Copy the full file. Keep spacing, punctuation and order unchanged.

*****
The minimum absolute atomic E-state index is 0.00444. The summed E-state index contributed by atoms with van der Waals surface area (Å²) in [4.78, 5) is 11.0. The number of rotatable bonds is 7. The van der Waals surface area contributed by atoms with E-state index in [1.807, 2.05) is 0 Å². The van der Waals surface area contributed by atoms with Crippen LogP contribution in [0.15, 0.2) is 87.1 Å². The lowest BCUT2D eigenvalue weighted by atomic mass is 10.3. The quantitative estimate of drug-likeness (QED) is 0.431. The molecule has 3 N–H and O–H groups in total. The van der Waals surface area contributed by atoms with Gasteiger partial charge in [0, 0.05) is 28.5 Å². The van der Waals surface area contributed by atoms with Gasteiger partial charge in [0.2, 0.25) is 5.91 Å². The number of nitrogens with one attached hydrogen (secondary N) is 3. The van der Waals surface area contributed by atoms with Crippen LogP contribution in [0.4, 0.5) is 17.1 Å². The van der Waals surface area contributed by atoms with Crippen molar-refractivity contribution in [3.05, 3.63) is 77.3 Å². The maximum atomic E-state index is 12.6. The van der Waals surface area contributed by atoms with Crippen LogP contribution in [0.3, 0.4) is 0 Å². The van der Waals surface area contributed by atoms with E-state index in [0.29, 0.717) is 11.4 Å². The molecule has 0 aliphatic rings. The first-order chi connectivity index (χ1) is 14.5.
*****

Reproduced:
The minimum absolute atomic E-state index is 0.00444. The summed E-state index contributed by atoms with van der Waals surface area (Å²) in [4.78, 5) is 11.0. The number of rotatable bonds is 7. The van der Waals surface area contributed by atoms with E-state index in [1.807, 2.05) is 0 Å². The van der Waals surface area contributed by atoms with Crippen LogP contribution in [0.15, 0.2) is 87.1 Å². The lowest BCUT2D eigenvalue weighted by atomic mass is 10.3. The quantitative estimate of drug-likeness (QED) is 0.431. The molecule has 3 N–H and O–H groups in total. The van der Waals surface area contributed by atoms with Gasteiger partial charge in [0, 0.05) is 28.5 Å². The van der Waals surface area contributed by atoms with Gasteiger partial charge in [0.2, 0.25) is 5.91 Å². The number of nitrogens with one attached hydrogen (secondary N) is 3. The van der Waals surface area contributed by atoms with Crippen LogP contribution in [0.4, 0.5) is 17.1 Å². The van der Waals surface area contributed by atoms with Crippen molar-refractivity contribution in [3.05, 3.63) is 77.3 Å². The maximum atomic E-state index is 12.6. The van der Waals surface area contributed by atoms with Crippen LogP contribution in [0.3, 0.4) is 0 Å². The van der Waals surface area contributed by atoms with E-state index in [0.29, 0.717) is 11.4 Å². The molecule has 0 aliphatic rings. The first-order chi connectivity index (χ1) is 14.5.